Fresh Eels. Fresh eels are cooked in several ways, such as braising and steaming. Steaming, however, is the more popular method. In both Taiwan and Mainland China, eel is either steamed with various vegetables and mushrooms or stewed with Chinese herbs, such as medlar, lovage, and dates. This herb-filled soup is considered as a revitalizing tonic soup for frail or disabled persons.
Smoked Eels. After the eels' are cut, they are brined in a saltwater solution, then hot smoked. In this process, the eels are dried and smoked. To allow uniform drying throughout the thickness of the fish, the temperature during smoking is increased gradually. The smoking process may vary from country to country. The finished product is then packed either in boxes or in cans (10).
Jellied Eels. Jellied eels is a traditional British way of preparing eels. First, gutted, cleaned, and cut eels are placed into boiling water and then simmered until the flesh becomes tender. Cooking time depends primarily on size. The cooked pieces marinated with hot liquor are then poured into large bowls containing gelatine dissolved in a small amount of water. The amount of gelatine solution is determined by considering the condition of the eels and their natural capacity to gel. Experience is thus necessary to get the right recipe. Once the mixture has cooled, the pieces in jelly are packed into cartons for immediate fresh consumption. Shelf life can reach two weeks at chilled temperatures. There are various other recipes for preparing jellied eels (10).
Roasted Eels. Roasted eel is a favorite Japanese cuisine. The Japanese prepare roasted eels in several ways, such as, kabayaki (roasted eel with seasoning), shirayaki (roasted eel without seasoning), kimoyaki (roasted eel viscera with seasoning), and capitalyaki (roasted eel head with seasoning). Until recently, these preparations were only available in Japanese specialty restaurants. Domestic production, however, has not kept up with the large demand for roasted eels in Japan. Japan thus imports frozen roasted eel from Taiwan, where the roasted eel processing industry has boomed in recent decades, and the People's Republic of China, where the industry is in its initial stages.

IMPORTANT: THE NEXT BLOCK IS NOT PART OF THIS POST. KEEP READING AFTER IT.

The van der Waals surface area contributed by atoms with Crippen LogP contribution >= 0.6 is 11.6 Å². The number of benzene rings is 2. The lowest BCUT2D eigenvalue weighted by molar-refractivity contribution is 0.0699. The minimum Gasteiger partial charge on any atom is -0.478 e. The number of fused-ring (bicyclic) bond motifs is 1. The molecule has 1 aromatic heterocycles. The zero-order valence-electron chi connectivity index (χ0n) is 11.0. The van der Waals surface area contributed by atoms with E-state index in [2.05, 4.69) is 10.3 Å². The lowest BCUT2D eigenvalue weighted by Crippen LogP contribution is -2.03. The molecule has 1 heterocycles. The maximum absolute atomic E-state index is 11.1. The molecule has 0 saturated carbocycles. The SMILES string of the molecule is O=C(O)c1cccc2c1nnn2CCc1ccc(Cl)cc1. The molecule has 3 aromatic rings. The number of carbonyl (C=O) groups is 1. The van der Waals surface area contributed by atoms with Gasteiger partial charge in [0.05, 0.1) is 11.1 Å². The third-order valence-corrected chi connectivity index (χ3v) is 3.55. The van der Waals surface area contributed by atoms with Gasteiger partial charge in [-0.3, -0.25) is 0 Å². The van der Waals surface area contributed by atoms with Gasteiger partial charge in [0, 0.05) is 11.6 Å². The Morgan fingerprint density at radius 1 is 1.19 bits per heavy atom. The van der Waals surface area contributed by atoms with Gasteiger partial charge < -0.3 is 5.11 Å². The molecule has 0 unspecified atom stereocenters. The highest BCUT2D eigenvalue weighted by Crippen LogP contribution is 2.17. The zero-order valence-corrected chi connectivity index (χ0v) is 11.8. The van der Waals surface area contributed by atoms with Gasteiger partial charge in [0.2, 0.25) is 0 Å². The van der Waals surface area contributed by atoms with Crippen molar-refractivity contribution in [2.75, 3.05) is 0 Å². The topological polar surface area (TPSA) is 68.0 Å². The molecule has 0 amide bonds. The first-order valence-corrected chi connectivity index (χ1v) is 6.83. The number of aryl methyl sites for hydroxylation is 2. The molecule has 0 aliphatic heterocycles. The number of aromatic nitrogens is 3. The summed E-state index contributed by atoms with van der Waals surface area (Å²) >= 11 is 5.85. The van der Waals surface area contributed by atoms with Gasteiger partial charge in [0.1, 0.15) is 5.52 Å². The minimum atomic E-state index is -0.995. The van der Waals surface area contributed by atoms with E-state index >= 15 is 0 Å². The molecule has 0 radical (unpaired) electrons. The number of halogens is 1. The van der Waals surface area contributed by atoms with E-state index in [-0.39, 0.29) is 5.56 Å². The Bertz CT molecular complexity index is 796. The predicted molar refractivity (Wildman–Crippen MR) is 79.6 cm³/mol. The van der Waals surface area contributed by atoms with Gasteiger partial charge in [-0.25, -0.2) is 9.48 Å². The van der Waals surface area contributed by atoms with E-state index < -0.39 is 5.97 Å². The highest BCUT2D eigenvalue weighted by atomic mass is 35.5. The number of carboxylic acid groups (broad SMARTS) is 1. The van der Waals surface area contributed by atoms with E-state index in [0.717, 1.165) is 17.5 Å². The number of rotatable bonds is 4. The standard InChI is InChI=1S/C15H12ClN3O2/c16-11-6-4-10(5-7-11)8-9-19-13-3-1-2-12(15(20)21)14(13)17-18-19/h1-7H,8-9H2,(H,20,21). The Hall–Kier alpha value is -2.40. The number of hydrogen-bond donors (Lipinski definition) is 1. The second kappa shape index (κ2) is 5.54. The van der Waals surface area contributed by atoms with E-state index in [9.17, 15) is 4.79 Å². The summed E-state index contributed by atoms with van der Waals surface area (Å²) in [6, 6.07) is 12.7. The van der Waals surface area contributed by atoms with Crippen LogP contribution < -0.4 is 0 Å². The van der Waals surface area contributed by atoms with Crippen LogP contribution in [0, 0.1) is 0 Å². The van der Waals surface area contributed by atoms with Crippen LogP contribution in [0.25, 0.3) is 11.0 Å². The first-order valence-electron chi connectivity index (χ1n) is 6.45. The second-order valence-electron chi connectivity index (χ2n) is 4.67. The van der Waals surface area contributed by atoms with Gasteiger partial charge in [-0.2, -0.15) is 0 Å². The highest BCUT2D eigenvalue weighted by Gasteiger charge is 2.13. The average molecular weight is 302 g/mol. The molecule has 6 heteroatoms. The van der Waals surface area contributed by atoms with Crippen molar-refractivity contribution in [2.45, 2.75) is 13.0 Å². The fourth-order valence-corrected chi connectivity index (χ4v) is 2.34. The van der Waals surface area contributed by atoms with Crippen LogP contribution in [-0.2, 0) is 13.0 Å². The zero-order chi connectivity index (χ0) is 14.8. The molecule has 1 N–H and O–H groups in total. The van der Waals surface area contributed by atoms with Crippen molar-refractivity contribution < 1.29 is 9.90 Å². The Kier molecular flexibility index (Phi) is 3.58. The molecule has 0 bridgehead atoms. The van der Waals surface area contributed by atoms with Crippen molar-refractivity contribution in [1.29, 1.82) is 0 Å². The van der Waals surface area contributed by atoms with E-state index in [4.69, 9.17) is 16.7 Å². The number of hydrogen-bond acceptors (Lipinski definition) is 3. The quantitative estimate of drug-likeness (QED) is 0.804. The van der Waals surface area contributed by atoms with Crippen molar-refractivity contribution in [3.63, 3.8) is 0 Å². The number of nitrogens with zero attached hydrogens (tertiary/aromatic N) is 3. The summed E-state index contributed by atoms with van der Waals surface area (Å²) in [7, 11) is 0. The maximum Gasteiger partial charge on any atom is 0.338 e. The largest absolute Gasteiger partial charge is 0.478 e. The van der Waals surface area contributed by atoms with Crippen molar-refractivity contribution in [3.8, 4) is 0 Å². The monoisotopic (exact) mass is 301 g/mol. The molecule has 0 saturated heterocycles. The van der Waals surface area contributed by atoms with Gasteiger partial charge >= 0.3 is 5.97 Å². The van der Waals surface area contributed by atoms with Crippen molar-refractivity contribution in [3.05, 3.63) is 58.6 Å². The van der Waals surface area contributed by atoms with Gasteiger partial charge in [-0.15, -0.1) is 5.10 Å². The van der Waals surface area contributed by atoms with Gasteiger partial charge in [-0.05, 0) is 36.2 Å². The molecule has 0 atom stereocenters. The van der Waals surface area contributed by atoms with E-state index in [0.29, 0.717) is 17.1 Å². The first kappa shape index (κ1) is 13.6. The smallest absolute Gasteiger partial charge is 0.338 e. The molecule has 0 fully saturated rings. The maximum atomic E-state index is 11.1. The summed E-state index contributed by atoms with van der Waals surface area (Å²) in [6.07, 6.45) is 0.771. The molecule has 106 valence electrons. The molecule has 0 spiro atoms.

Live eels are processed into frozen roasted eel in processing plants. The ideal size of the raw material is between five and six eels per kilogram. Within this size range, the smaller size commands a higher price.
In the cut fillet style, the eel is cut crosswise into three equal sections, with the tail cut lengthwise into two. If the weight is not enough, each half of the tail is stretched together with one of the other sections by using bamboo sticks. This step is usually done using a stretching machine. Stretching is done to keep the meat flat during cooking. For the whole fillet style, the fish is not cut into sections after the degutting process; they are, however, also stretched.
After cutting, the fillets are arranged on a conveyor and pass through single-sided or double-sided roasting machines. The fillet may be roasted either seasoned or unseasoned (Figs. 10 and 11). In single-sided machines, the inside portion is roasted first, then the eel is turned and the other side is roasted. Liquefied petroleum gas is used as fuel. The appropriate roasting time is about 3-5 min. Roasting indicators are the color of the meat (it should become evenly light scorched), the scorch bubbles (some should appear on the skin; under 3% of the total area), and the central temperature of the meat (it should reach 78°C). The most delicate part in the whole procedure would be in the precooling step because this is where the fillet becomes
most susceptible to recontamination. It is thus necessary to control the bacterial drop rate, until the total plate count is under three colony-forming units/min.
Some manufacturers use precooling tunnels and spray cold air into the surface of the fillet: a shorter precooling time is maintained to minimize recontamination. The use of either individual quick freezing or contact freezing equipment is popular. In these types of equipment, the temperature drops to — 18°C within 30 min. After the central temperature has reached — 30°C to — 35°C, the frozen fillet is then removed from the pan or conveyor, then packed and stored at a temperature of -20°C (13). Comparing the weight of the processed eel (eviscerated but not yet seasoned and roasted) to the total weight of the raw material, the yield for cut and whole fillet may reach as much as 58-60% and 68-70%, respectively.
Sanitary standards for the products include negative amounts of coliforms, total bacterial count of under 3,000/ g, and negative presence of residues of contaminated chemicals in the meat, such as malachite green, methylene blue, oxolinic acid, antibiotics, nitrofurans, sulfamides, insecticides, and herbicides.
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